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How To Know When You Should Sell Your Stocks

Investing in good companies is hard to do. Maybe you have a big winner (or maybe a big loser), what should you do next? Hold? Buy more? Sell? Let's go over some of the reasons why you should sell.

There are better opportunities

Sometimes you need the money to buy another stock. If you have a big gain in a stock you own you can sell part of it to help fund that new investment. If you have a big loss and don't believe in the company anymore then maybe you should sell and take the loss. It will free up whatever remaining capital is left and will also free up some mental capital to follow your new investment. Remember, you only have so much mental bandwidth to follow all your investments.

When the story changes

Sometimes the story changes. Maybe management doesn't follow through on their game plan or a competitor has come in and turned the landscape upside down. It's hard to predict the future and how it will play out for each business. It's okay if the story changes. Sometimes it happens for the worse, sometimes for the better. If the story changes, in a bad way, then it's time to cut ties.

Price stop loss

You'll see this used by professional traders more than anyone. Before they enter a trade they'll figure out where they are getting out, both on the upside and the downside. By doing this they can define a clear risk to reward. If they aren't making $3 for every $1 risked, they probably aren't entering the trade. A big part of this strategy though is execution. If the stock drops below the price they planned on getting out - they must get out. If they don't, the math doesn't work anymore. Investors can use this discipline as well. It will help them define prices to take profits on the way up and to get out if they are wrong.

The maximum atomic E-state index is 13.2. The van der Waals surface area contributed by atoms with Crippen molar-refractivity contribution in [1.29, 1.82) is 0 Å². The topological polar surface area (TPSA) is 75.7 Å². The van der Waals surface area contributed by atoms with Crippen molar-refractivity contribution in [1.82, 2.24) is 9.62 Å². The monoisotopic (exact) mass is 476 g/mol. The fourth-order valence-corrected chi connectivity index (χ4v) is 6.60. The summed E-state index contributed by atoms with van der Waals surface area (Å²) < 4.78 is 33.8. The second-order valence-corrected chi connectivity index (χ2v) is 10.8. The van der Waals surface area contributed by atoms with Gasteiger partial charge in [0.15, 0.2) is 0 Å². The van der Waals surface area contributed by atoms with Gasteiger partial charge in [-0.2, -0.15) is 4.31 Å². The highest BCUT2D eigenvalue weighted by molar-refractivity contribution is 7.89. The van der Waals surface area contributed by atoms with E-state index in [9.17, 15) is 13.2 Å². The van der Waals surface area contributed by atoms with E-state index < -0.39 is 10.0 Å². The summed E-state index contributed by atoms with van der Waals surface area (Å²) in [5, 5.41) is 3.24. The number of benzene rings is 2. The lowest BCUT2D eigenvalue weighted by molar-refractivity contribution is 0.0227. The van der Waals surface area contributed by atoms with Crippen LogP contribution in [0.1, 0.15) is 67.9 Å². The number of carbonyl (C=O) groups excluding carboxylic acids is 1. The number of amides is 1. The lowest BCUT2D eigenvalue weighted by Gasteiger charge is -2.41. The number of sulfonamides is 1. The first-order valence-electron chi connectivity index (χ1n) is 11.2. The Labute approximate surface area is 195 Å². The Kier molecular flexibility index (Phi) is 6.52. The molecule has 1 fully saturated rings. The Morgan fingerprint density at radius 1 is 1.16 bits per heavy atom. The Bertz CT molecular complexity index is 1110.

Using valuation

Once in a while you'll have a huge winner that just continues to run higher. Think NVIDIA. At what point do you sell? This should be written down beforehand so you don't jump the gun or hold longer than you should. Maybe you use price to earnings, price to sales, or price to book. Maybe you use a combination of the three or use those metrics against their competitors. There is no shortage of valuation metrics but sticking to your game plan is the most important thing here. Being flimsy will result in more luck than skill.


When buying a stock you should think to yourself, "If the market were to close tomorrow and open five years or even ten years from now, what would I want to own at that point?"

By asking yourself this question you'll be able to eliminate a lot of the noise in decision making and hopefully be able to hold your stocks for a longer period of time. But the story does change and using the practices above can help you make a prudent sale.

Remember, there are always tax ramifications for selling in a taxable account and you'll want to consider that too.


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